Wednesday, January 02, 2013

Book Review: Mono-Rail by David Voice

With an eye to the more "interesting" railways, this is an obvious addition to my bookshelf.

Subtitled "The History of the industrial monorails made by Road Machines Ltd., Metalair Ltd and Rail Machines Ltd." the cover might mislead readers on a couple of counts. First, Road Machines Limited made monorail based vehicles, not road machines. Originally, the intention was to produce dump trucks and other construction machinery but the monorails were the most popular product.

Second, the steam engine on the front cover isn't representative of the firms output. It's pretty and certainly unique but the bread and butter products were ugly skips on a rail. Ugly to some anyway, personally, I find them fascinating.

The slim, perfect bound, A4 sized publication takes the reader through the entire history of this particular monorail system. The biggest surprise is just how ubiquitous it was. In 1966 there were 800 users! 100 sewage farms, many building sites, London Transport and one James Bond film all used the system.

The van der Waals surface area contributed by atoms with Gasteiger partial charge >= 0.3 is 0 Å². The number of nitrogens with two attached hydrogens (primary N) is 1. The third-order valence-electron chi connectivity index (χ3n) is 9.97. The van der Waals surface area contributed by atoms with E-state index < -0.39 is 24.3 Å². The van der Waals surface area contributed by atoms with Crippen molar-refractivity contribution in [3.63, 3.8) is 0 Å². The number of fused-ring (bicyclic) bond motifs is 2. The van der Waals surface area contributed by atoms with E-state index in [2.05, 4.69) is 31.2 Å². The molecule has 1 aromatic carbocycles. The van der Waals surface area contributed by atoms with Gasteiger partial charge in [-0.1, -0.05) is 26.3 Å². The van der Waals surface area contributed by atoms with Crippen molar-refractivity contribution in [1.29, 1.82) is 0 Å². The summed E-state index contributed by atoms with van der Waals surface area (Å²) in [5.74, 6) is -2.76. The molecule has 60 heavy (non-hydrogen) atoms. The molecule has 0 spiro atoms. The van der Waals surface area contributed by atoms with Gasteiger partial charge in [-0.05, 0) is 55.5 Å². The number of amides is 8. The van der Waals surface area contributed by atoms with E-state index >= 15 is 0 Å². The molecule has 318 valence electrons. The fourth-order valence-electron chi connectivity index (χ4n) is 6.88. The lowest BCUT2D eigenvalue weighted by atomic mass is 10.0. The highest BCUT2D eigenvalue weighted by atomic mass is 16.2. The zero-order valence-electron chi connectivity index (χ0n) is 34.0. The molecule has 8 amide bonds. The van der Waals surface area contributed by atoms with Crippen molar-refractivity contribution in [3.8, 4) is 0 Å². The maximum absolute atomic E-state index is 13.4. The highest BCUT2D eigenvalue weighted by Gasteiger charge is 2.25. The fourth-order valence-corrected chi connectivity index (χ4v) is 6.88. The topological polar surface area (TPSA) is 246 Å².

Well illustrated with B&W photographs and plans, the 50 pages cover a system that I was largely unaware of. Whether I could now build a model of it, I'm not sure but it's certainly tempting. The text is as solid block of information. I doubt there is much missing.

Sadly, the words are a bit clunky and don't really flow. There's nothing wrong with that, you just don't want to read it as a conventional book. There's also a 17 item errata slip included. I know how easy it is for the odd mistake to slip though, and to be honest you'd probably not spot any of these if you weren't told, but this doesn't give a great impression.

On the other hand, this is a very reasonably priced book at a tenner. The system it describes is fascinating and I doubt you will ever need a second volume on the subject. A massive amount of research has gone into writing this. The system was normally hidden away from the public gaze and at the time, enthusiasts of the time will have been pointing their cameras at the main line. It's a good job there are plenty of official photos.

Highly recommended for those who like their prototypes a little odd.

Mono-rail at Amazon

Rail Machines website

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